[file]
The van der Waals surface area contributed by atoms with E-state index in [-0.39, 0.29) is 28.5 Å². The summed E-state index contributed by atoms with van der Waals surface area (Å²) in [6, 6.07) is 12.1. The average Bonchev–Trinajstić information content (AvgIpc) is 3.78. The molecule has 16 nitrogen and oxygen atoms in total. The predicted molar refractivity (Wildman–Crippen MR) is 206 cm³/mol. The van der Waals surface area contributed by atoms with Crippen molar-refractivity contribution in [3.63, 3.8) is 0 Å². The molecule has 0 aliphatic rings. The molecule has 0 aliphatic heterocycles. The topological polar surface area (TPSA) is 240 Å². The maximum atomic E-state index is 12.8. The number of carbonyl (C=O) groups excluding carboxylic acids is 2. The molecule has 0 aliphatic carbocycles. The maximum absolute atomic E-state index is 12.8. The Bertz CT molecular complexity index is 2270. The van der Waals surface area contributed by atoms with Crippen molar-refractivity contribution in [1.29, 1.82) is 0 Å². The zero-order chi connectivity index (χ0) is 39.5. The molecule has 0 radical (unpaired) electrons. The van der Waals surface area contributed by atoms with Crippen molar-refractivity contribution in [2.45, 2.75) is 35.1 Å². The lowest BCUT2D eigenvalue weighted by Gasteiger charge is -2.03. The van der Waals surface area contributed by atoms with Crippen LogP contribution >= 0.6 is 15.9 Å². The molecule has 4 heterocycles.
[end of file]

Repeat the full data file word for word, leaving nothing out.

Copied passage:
The van der Waals surface area contributed by atoms with E-state index in [-0.39, 0.29) is 28.5 Å². The summed E-state index contributed by atoms with van der Waals surface area (Å²) in [6, 6.07) is 12.1. The average Bonchev–Trinajstić information content (AvgIpc) is 3.78. The molecule has 16 nitrogen and oxygen atoms in total. The predicted molar refractivity (Wildman–Crippen MR) is 206 cm³/mol. The van der Waals surface area contributed by atoms with Crippen molar-refractivity contribution in [3.63, 3.8) is 0 Å². The molecule has 0 aliphatic rings. The molecule has 0 aliphatic heterocycles. The topological polar surface area (TPSA) is 240 Å². The maximum atomic E-state index is 12.8. The number of carbonyl (C=O) groups excluding carboxylic acids is 2. The molecule has 0 aliphatic carbocycles. The maximum absolute atomic E-state index is 12.8. The Bertz CT molecular complexity index is 2270. The van der Waals surface area contributed by atoms with Crippen molar-refractivity contribution in [1.29, 1.82) is 0 Å². The zero-order chi connectivity index (χ0) is 39.5. The molecule has 0 radical (unpaired) electrons. The van der Waals surface area contributed by atoms with Crippen molar-refractivity contribution in [2.45, 2.75) is 35.1 Å². The lowest BCUT2D eigenvalue weighted by Gasteiger charge is -2.03. The van der Waals surface area contributed by atoms with Crippen LogP contribution >= 0.6 is 15.9 Å². The molecule has 4 heterocycles.